In a recent example of physician-assisted death, David Goodall, a 104 year old professor, ended his life by choice in a Swiss clinic in May 2018. Having spent his life in Australia, Goodall traveled to Switzerland to do this, as the laws in his country do not allow for it. Swiss legislation does not openly permit physician-assisted suicide, but it does not forbid an individual with “commendable motives” from assisting another person in taking their own life.  Watch this video of a news conference with Goodall “104-year-old Australian Promotes Right to Assisted Suicide” that took place the day before he ended his life with physician-assisted suicide.
Another public advocate for physician-assisted suicide and death with dignity was 29-year old Brittany Maynard, who after being diagnosed with terminal brain cancer, decided to move to Oregon so that she could end her life with physician-assisted suicide. You can watch this video “The Brittany Maynard Story” to learn more about Brittany’s story.
- active euthanasia:
- a type of voluntary euthanasia that is active, such as administering a lethal dose of medication to someone who wishes to die
- helping a person fulfill their wish to die
- passive euthanasia:
- a type of voluntary euthanasia that is passive, such as no longer feeding someone or giving them food
- physician-assisted suicide:
- occurs when a physician prescribes the means by which a person can end their own life. This differs from euthanasia, in that it is mandated by a set of laws and is backed by legal authority. Physician-assisted suicide is legal in the District of Columbia and several states, including Oregon, Hawaii, Vermont, and Washington. It is also legal in the Netherlands, Switzerland, and Belgium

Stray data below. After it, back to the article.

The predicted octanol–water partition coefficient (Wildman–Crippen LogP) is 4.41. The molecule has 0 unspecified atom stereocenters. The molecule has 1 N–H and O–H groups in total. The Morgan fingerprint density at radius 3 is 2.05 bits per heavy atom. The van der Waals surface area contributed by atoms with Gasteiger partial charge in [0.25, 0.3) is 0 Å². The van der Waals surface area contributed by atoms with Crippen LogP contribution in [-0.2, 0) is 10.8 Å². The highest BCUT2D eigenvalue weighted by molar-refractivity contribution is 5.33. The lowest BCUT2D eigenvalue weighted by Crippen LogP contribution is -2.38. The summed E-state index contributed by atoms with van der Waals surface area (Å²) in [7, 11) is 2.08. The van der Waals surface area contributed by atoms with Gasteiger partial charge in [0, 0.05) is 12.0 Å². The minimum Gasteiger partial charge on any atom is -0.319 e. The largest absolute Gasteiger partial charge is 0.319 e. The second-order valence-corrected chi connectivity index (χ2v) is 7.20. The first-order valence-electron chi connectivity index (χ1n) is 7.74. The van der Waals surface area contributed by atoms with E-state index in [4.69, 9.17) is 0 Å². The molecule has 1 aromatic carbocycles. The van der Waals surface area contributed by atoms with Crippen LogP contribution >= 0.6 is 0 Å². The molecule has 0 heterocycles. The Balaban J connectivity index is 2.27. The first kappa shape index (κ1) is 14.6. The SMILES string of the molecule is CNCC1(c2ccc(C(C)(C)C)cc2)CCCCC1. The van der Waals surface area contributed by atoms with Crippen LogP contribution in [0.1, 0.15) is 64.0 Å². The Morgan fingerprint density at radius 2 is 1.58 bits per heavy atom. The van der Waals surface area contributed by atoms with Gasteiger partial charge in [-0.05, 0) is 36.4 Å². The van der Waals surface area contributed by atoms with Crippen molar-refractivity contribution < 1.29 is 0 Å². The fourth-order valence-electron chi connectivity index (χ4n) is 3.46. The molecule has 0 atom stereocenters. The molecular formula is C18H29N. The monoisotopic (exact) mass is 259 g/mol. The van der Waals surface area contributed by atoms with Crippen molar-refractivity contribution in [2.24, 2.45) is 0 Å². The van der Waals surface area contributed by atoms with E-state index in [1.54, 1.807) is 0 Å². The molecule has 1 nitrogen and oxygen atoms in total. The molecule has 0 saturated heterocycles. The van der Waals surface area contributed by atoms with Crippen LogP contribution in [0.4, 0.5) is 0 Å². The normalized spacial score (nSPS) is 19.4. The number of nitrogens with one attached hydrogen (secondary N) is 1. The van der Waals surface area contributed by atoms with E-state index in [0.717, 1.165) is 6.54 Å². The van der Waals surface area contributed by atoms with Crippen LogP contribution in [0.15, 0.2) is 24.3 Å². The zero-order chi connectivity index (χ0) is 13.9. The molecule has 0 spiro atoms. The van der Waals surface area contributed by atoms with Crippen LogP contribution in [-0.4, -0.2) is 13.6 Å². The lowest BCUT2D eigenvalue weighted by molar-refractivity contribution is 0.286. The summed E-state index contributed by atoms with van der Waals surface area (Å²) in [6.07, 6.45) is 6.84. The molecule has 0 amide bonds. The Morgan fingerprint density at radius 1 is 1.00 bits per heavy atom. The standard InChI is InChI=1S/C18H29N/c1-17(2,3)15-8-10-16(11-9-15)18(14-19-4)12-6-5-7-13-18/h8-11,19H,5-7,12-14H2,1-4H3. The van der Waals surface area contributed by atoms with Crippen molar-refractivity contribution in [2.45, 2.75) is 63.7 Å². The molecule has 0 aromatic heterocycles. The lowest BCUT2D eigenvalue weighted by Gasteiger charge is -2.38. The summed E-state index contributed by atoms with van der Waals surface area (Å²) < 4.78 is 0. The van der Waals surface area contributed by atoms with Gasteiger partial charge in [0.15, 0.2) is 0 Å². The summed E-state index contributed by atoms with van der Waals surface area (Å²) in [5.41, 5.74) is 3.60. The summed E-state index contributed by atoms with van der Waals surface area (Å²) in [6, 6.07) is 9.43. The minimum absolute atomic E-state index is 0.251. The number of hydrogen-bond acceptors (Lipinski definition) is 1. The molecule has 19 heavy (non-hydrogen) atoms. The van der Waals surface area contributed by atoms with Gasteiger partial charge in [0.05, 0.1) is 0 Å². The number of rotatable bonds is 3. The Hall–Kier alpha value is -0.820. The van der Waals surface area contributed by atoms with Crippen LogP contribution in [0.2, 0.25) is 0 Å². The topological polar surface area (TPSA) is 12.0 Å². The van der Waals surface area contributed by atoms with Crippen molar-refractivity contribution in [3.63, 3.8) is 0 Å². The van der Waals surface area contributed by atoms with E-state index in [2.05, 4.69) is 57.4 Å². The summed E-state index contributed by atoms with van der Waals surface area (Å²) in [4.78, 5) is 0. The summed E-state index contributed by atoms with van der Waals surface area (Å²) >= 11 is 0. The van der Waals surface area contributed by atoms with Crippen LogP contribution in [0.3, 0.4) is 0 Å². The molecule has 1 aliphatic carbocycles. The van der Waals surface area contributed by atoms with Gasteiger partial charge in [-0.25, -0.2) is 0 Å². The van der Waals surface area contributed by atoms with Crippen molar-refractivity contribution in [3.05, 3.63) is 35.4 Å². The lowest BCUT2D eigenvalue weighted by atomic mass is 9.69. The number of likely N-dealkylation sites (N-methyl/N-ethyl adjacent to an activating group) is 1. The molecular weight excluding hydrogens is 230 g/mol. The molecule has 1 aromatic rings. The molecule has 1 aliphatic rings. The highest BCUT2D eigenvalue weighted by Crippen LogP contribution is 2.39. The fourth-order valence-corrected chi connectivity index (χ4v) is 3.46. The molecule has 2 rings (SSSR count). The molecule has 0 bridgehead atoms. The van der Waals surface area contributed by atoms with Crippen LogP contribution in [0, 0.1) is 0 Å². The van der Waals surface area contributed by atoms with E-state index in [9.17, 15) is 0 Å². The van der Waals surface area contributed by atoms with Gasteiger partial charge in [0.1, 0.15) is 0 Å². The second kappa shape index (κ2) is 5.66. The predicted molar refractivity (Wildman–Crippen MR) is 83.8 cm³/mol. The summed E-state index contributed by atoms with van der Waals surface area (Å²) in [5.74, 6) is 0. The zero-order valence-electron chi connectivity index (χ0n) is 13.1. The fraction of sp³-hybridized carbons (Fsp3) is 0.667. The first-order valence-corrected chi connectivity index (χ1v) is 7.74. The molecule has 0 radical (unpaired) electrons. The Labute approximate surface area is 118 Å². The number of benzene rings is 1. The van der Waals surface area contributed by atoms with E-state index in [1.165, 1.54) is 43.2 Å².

- voluntary euthanasia:
- helping someone fulfill their wish to die by acting in such a way to help that person’s life end
- Meier, D. E., Emmons, C. A., Wallenstein, S., Quill, T., Morrison, R. S., & Cassell, C. K. (2009). A national survey of physician-assisted suicide and euthanasia in the united states. New England Journal of Medicine, 338(17), 1193-1201. ↵
- Collier, R. (2017). Assisted death gaining acceptance in the US. Retrieved from https://www.ncbi.nlm.nih.gov/pmc/articles/PMC5250524/ ↵
- Theil-Reiter, S., Wetterauer, C., & Frei, I. A. (2018). Taking one's own life in hospital? Patients and health care professionals vis-a-vis the tension between assisted suicide and suicide prevention in Switzerland. International Journal of Environmental Research and Public Health, 15(6). ↵
- Collier, R. (2017). Assisted death gaining acceptance in the U.S. Retrieved from https://www.ncbi.nlm.nih.gov/pmc/articles/PMC5250524/ ↵
- Bever, L. (2018). David Goodall, 104 just took his own life, after making a powerful statement about assisted death. Retrieved from https://www.washingtonpost.com/news/to-your-health/wp/2018/05/09/this-104-year-old-plans-to-die-tomorrow-and-hopes-to-change-views-on-assisted-suicide/?utm_term=.236176920e3c ↵